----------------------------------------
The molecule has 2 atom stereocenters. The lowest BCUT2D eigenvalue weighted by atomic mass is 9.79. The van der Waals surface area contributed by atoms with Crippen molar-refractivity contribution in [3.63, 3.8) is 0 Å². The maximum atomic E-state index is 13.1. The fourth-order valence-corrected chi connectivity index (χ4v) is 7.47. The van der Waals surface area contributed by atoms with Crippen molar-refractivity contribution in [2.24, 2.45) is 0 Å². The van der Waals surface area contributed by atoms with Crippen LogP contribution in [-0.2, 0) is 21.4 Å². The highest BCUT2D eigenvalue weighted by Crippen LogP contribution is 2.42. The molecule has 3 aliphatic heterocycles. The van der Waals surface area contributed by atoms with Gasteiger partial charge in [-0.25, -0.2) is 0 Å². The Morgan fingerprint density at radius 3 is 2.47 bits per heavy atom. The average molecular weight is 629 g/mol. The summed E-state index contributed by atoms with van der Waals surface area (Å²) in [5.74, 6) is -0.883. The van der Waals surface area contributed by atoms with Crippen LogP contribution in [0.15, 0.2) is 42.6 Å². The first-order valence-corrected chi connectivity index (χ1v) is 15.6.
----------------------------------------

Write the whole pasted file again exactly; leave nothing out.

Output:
The molecule has 2 atom stereocenters. The lowest BCUT2D eigenvalue weighted by atomic mass is 9.79. The van der Waals surface area contributed by atoms with Crippen molar-refractivity contribution in [3.63, 3.8) is 0 Å². The maximum atomic E-state index is 13.1. The fourth-order valence-corrected chi connectivity index (χ4v) is 7.47. The van der Waals surface area contributed by atoms with Crippen molar-refractivity contribution in [2.24, 2.45) is 0 Å². The van der Waals surface area contributed by atoms with Crippen LogP contribution in [-0.2, 0) is 21.4 Å². The highest BCUT2D eigenvalue weighted by Crippen LogP contribution is 2.42. The molecule has 3 aliphatic heterocycles. The van der Waals surface area contributed by atoms with Gasteiger partial charge in [-0.25, -0.2) is 0 Å². The Morgan fingerprint density at radius 3 is 2.47 bits per heavy atom. The average molecular weight is 629 g/mol. The summed E-state index contributed by atoms with van der Waals surface area (Å²) in [5.74, 6) is -0.883. The van der Waals surface area contributed by atoms with Crippen LogP contribution in [0.15, 0.2) is 42.6 Å². The first-order valence-corrected chi connectivity index (χ1v) is 15.6.